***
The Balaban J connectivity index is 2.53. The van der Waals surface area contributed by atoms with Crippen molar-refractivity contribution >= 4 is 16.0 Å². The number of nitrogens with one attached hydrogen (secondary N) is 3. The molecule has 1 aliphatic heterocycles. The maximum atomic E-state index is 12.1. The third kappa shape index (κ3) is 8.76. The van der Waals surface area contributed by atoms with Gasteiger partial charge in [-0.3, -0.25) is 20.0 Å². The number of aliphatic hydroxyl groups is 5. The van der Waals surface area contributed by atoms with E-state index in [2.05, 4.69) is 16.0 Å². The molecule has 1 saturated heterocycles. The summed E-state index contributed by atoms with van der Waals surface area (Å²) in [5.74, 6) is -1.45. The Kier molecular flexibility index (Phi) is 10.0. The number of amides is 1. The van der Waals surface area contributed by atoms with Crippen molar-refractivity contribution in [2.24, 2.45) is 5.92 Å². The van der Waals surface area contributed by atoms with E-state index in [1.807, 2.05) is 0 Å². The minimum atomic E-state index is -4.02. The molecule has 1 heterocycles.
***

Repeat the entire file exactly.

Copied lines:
The Balaban J connectivity index is 2.53. The van der Waals surface area contributed by atoms with Crippen molar-refractivity contribution >= 4 is 16.0 Å². The number of nitrogens with one attached hydrogen (secondary N) is 3. The molecule has 1 aliphatic heterocycles. The maximum atomic E-state index is 12.1. The third kappa shape index (κ3) is 8.76. The van der Waals surface area contributed by atoms with Gasteiger partial charge in [-0.3, -0.25) is 20.0 Å². The number of aliphatic hydroxyl groups is 5. The van der Waals surface area contributed by atoms with E-state index in [2.05, 4.69) is 16.0 Å². The molecule has 1 saturated heterocycles. The summed E-state index contributed by atoms with van der Waals surface area (Å²) in [5.74, 6) is -1.45. The Kier molecular flexibility index (Phi) is 10.0. The number of amides is 1. The van der Waals surface area contributed by atoms with Crippen molar-refractivity contribution in [2.24, 2.45) is 5.92 Å². The van der Waals surface area contributed by atoms with E-state index in [1.807, 2.05) is 0 Å². The minimum atomic E-state index is -4.02. The molecule has 1 heterocycles.